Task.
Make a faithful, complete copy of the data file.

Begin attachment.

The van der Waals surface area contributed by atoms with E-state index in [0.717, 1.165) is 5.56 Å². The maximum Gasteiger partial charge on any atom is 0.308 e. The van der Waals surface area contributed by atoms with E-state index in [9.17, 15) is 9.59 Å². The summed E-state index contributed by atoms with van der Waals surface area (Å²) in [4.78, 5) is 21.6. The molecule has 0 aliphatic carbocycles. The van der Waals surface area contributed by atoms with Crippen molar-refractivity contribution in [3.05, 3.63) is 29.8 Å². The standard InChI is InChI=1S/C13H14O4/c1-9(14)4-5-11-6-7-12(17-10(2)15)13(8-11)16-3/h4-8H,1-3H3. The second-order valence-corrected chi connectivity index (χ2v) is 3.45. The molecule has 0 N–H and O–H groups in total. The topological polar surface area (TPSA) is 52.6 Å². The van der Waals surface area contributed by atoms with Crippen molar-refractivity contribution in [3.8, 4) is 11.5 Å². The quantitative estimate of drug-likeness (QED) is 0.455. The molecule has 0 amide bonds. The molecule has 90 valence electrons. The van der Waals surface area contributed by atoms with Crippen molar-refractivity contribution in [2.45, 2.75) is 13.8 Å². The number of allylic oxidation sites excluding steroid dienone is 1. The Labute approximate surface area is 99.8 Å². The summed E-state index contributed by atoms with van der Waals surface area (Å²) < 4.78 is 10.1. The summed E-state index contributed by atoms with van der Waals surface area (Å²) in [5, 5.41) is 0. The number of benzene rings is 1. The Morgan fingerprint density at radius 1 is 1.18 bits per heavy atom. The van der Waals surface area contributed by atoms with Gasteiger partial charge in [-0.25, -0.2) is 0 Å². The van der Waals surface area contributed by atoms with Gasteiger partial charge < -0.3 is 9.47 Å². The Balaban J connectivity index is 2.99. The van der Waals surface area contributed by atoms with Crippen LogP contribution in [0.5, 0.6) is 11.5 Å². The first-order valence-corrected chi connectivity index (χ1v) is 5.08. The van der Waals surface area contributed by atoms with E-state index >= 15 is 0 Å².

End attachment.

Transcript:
The van der Waals surface area contributed by atoms with E-state index in [0.717, 1.165) is 5.56 Å². The maximum Gasteiger partial charge on any atom is 0.308 e. The van der Waals surface area contributed by atoms with E-state index in [9.17, 15) is 9.59 Å². The summed E-state index contributed by atoms with van der Waals surface area (Å²) in [4.78, 5) is 21.6. The molecule has 0 aliphatic carbocycles. The van der Waals surface area contributed by atoms with Crippen molar-refractivity contribution in [3.05, 3.63) is 29.8 Å². The standard InChI is InChI=1S/C13H14O4/c1-9(14)4-5-11-6-7-12(17-10(2)15)13(8-11)16-3/h4-8H,1-3H3. The second-order valence-corrected chi connectivity index (χ2v) is 3.45. The molecule has 0 N–H and O–H groups in total. The topological polar surface area (TPSA) is 52.6 Å². The van der Waals surface area contributed by atoms with Crippen molar-refractivity contribution in [3.8, 4) is 11.5 Å². The quantitative estimate of drug-likeness (QED) is 0.455. The molecule has 0 amide bonds. The molecule has 90 valence electrons. The van der Waals surface area contributed by atoms with Crippen molar-refractivity contribution in [2.45, 2.75) is 13.8 Å². The number of allylic oxidation sites excluding steroid dienone is 1. The Labute approximate surface area is 99.8 Å². The summed E-state index contributed by atoms with van der Waals surface area (Å²) < 4.78 is 10.1. The summed E-state index contributed by atoms with van der Waals surface area (Å²) in [5, 5.41) is 0. The number of benzene rings is 1. The Morgan fingerprint density at radius 1 is 1.18 bits per heavy atom. The van der Waals surface area contributed by atoms with Gasteiger partial charge in [-0.25, -0.2) is 0 Å². The van der Waals surface area contributed by atoms with Gasteiger partial charge < -0.3 is 9.47 Å². The Balaban J connectivity index is 2.99. The van der Waals surface area contributed by atoms with Crippen LogP contribution in [0.5, 0.6) is 11.5 Å². The first-order valence-corrected chi connectivity index (χ1v) is 5.08. The van der Waals surface area contributed by atoms with E-state index >= 15 is 0 Å².